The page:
We got in St.Martin during the night. In the morning we told the captain he must look for somewhere for we to sleep that we could not wait until we get to America to sleep.

Bout a week after we left St.Martin , we was in the Gulf. A heavy storm came on. We put the ship under close canvas. Night came on and it came worse. Five of us, was oblige to get on deck and when the high seas would strike her they would roar like thunder between the molasses puncheons.

I praed for sound sleep. If I went I would not know how until I landed in Abrahams gulf.

Fourteen days we was on the sea, then we gets into a thick lot of Pilate boats. I counted twenty-four of them. They began to dodge around us to get the first chance. The lucky twenty-six number on her main-sail was the early one in the morning. Five o’clock night we was in quarentane.

I look a head and saw a big hulk about three miles long and two in height. The Pilate told us that the doctors living quarters was on her. He came on board. He had the look of a grim spector. After examining both crews he admitted us but we laid there until the next morning.

The Pilate came on board early hoisted all sail on the ship with a good breeze on in favor of us we dock to number twenty eight East River two o’clock noon.

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I have an original painting of this schooner the “Margaret Throop” of which both Capt. Arthur Wallace Simmons and Capt. Lockland Heyliger were captains at one time or another. These large schooners traded all over the world. Usually the captains were part owners of the schooners and when in the region they would stop in at Saba and see their families and friends for a few days while a local retired captain would take her out to see and “lay to” until the Captain and crew were ready to leave again.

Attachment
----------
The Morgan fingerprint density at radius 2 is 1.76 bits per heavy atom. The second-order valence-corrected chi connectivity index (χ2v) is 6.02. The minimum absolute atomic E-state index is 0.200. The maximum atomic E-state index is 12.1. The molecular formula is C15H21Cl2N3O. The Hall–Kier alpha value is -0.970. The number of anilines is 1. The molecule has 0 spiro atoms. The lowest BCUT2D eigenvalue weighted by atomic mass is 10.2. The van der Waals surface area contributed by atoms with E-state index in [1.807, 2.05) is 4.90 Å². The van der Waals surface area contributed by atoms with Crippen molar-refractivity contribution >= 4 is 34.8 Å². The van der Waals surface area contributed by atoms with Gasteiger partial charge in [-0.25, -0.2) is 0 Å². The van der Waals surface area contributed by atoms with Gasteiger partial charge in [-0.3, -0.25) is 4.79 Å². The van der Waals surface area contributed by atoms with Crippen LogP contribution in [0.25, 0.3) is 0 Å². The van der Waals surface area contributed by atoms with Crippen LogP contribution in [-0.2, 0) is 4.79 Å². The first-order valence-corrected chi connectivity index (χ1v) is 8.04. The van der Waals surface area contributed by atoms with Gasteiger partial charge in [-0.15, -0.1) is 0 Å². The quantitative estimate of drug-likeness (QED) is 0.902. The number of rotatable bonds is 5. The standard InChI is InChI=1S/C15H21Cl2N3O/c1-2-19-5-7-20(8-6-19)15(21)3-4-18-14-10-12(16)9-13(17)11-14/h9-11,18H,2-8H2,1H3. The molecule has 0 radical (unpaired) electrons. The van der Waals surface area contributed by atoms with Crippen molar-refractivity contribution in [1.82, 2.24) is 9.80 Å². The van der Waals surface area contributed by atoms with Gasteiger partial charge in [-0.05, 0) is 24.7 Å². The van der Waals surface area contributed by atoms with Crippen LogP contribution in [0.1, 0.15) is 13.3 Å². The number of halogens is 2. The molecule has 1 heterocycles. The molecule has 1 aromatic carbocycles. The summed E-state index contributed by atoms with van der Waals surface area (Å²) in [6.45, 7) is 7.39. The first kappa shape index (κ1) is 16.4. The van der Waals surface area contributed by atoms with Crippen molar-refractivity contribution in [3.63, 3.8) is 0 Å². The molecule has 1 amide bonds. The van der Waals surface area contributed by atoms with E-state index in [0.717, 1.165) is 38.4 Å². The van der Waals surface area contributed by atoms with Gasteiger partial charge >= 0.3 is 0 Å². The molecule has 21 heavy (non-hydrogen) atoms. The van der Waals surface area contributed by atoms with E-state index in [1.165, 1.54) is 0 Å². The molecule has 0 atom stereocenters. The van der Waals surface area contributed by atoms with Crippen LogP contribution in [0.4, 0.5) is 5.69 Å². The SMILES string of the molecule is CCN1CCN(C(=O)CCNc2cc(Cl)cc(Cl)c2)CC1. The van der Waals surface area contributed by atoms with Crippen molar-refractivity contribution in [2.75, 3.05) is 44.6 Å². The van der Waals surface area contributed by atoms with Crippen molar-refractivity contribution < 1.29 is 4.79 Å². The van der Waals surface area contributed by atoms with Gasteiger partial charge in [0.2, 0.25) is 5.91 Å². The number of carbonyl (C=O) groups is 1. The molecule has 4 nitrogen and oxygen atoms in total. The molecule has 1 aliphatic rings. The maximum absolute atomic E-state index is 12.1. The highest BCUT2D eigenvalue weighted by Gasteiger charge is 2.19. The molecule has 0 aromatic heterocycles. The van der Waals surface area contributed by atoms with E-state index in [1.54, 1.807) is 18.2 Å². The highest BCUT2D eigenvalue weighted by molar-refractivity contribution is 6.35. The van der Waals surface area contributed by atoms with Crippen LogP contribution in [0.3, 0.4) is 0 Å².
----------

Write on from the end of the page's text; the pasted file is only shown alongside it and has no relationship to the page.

Being Sunday the spirit of the day was all around. No sound of traffic to be heard, only four men sitting on the dock. Then I said it looked like eart was Heaven. Later on there came on board twenty boys from five to fifteen as far as one could guess to beg tobacco, around their mouths full of the juice of it.

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Crew list of the schooner “Margaret Throop” with Capt. Lockland Heyliger of Saba coming in to New York harbour with last port Genoa Italy . 1919.

“We give them plenty. We had bought it in St.Martin where it was cheap life tobacco. Their greed for it surprise us. Each one would take a big life role it into a big ball and put it in his mouth. They all look like they had a bad toothache and their face was swollen.They behaved very good around asking plenty questions, what is this, what is that, how do this work and how do that work and soon then they begun to spit the deckful. The mate said to hell with you. If I let all of you remain half our longer it will take the whole of the ships crew to wash down her deck.

That night a fellaw came on board after eight o’clock with plenty brass buttons on. He said he work in the “HERALD” office. He told us that the “HERALD” had to sell papers for forty thousand dollars a day to cover her expence now.

I ask the cook if I could give him some pudding and coffee. All he says is you don’t want it if you like give him all of it. I brought one pan pudding and ask him if he would have some. He said yea, I never gets eney thing like this here. He ate the first pan. Can you eat more I said. He said yea and he ate all four pans that was intended for the supper and coffee of ten men.

“Then I said that is why you hear so often people of New York eat to much. We dident see him eney more. After a long time I ask a fellaw about him. He said that supper of pudding that fellaw ate on board your ship made him air tight for a month.

The next morning being Monday the ship began to unload. The unloaders were all Irish. Each fellaw when he come to eat a bucket with about three gallons of oat meal in it to put water on the oat meal and to drink during the day when they was thirsty. They would not drink ships water. They said the ships water from the West Indies was too thick for them. Then they ask me to go up in the street to the storm pipe as they called it for water to pur on the oat meal. I told them where in hell was I to find the storm pipe when I hadent been in New York in my life.

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The schooner “T.N.Barnsdell” owned by Captain Ernest Alfred Johnson of Booby Hill. My uncle Capt. Charles Reuben Simmons at one time used to sail with Capt. Freddie on this large schooner.

Later on I consent to go ashore in New York for the first time. I went with clothes on that I wore on the ship and barefooted. Being accustomed to wear no shoes I didnent mind the July hot sun. The soals of my feet was as thick as a Texas bulls hide, that is why I dident mind sun. I went and found the storm pipe.